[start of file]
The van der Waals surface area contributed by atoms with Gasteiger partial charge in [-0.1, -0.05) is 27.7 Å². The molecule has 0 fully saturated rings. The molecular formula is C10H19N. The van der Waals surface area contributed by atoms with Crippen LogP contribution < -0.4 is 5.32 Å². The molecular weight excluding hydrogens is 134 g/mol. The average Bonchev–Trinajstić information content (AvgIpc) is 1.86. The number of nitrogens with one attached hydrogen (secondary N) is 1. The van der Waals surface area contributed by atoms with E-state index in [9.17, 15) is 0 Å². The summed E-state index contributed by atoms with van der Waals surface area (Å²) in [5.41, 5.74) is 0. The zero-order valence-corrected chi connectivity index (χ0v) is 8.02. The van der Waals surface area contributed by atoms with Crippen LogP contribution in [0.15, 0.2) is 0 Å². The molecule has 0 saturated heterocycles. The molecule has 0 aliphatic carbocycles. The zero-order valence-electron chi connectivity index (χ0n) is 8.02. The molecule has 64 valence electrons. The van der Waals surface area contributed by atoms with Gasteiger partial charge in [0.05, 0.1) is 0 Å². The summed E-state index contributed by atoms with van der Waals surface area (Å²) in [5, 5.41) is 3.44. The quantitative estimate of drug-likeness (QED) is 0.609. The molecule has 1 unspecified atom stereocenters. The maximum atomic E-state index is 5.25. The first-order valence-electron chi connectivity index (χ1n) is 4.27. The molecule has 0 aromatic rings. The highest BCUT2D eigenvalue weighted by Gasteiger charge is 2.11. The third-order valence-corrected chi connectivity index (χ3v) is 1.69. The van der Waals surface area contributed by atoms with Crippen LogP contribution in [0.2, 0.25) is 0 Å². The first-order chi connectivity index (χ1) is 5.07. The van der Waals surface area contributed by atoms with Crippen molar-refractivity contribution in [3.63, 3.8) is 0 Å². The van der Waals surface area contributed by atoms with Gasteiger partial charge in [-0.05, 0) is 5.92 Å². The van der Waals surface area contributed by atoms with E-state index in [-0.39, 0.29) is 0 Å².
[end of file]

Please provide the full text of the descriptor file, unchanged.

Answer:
The van der Waals surface area contributed by atoms with Gasteiger partial charge in [-0.1, -0.05) is 27.7 Å². The molecule has 0 fully saturated rings. The molecular formula is C10H19N. The van der Waals surface area contributed by atoms with Crippen LogP contribution < -0.4 is 5.32 Å². The molecular weight excluding hydrogens is 134 g/mol. The average Bonchev–Trinajstić information content (AvgIpc) is 1.86. The number of nitrogens with one attached hydrogen (secondary N) is 1. The van der Waals surface area contributed by atoms with E-state index in [9.17, 15) is 0 Å². The summed E-state index contributed by atoms with van der Waals surface area (Å²) in [5.41, 5.74) is 0. The zero-order valence-corrected chi connectivity index (χ0v) is 8.02. The van der Waals surface area contributed by atoms with Crippen LogP contribution in [0.15, 0.2) is 0 Å². The molecule has 0 saturated heterocycles. The molecule has 0 aliphatic carbocycles. The zero-order valence-electron chi connectivity index (χ0n) is 8.02. The molecule has 64 valence electrons. The van der Waals surface area contributed by atoms with Gasteiger partial charge in [0.05, 0.1) is 0 Å². The summed E-state index contributed by atoms with van der Waals surface area (Å²) in [5, 5.41) is 3.44. The quantitative estimate of drug-likeness (QED) is 0.609. The molecule has 1 unspecified atom stereocenters. The maximum atomic E-state index is 5.25. The first-order valence-electron chi connectivity index (χ1n) is 4.27. The molecule has 0 aromatic rings. The highest BCUT2D eigenvalue weighted by Gasteiger charge is 2.11. The third-order valence-corrected chi connectivity index (χ3v) is 1.69. The van der Waals surface area contributed by atoms with Crippen LogP contribution in [0.2, 0.25) is 0 Å². The first-order chi connectivity index (χ1) is 5.07. The van der Waals surface area contributed by atoms with Crippen molar-refractivity contribution in [3.63, 3.8) is 0 Å². The van der Waals surface area contributed by atoms with Gasteiger partial charge in [-0.05, 0) is 5.92 Å². The van der Waals surface area contributed by atoms with E-state index in [-0.39, 0.29) is 0 Å².